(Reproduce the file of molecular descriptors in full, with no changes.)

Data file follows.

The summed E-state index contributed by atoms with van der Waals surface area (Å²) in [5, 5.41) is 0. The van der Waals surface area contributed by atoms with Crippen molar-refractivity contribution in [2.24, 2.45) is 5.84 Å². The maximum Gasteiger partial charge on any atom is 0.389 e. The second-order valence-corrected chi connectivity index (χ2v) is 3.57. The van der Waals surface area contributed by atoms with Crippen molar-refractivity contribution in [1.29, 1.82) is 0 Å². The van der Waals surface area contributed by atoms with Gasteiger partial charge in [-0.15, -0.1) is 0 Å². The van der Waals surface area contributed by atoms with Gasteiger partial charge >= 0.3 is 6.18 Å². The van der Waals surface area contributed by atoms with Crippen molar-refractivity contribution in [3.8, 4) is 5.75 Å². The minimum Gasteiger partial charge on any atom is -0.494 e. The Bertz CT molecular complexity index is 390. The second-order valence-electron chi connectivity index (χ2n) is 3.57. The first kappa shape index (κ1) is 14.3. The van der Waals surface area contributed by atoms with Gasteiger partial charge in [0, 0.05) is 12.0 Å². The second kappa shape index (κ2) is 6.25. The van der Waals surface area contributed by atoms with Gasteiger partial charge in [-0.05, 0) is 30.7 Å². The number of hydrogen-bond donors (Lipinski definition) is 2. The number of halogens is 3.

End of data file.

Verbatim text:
The summed E-state index contributed by atoms with van der Waals surface area (Å²) in [5, 5.41) is 0. The van der Waals surface area contributed by atoms with Crippen molar-refractivity contribution in [2.24, 2.45) is 5.84 Å². The maximum Gasteiger partial charge on any atom is 0.389 e. The second-order valence-corrected chi connectivity index (χ2v) is 3.57. The van der Waals surface area contributed by atoms with Crippen molar-refractivity contribution in [1.29, 1.82) is 0 Å². The van der Waals surface area contributed by atoms with Gasteiger partial charge in [-0.15, -0.1) is 0 Å². The van der Waals surface area contributed by atoms with Gasteiger partial charge >= 0.3 is 6.18 Å². The van der Waals surface area contributed by atoms with Crippen molar-refractivity contribution in [3.8, 4) is 5.75 Å². The minimum Gasteiger partial charge on any atom is -0.494 e. The Bertz CT molecular complexity index is 390. The second-order valence-electron chi connectivity index (χ2n) is 3.57. The first kappa shape index (κ1) is 14.3. The van der Waals surface area contributed by atoms with Gasteiger partial charge in [0, 0.05) is 12.0 Å². The second kappa shape index (κ2) is 6.25. The van der Waals surface area contributed by atoms with Gasteiger partial charge in [-0.05, 0) is 30.7 Å². The number of hydrogen-bond donors (Lipinski definition) is 2. The number of halogens is 3.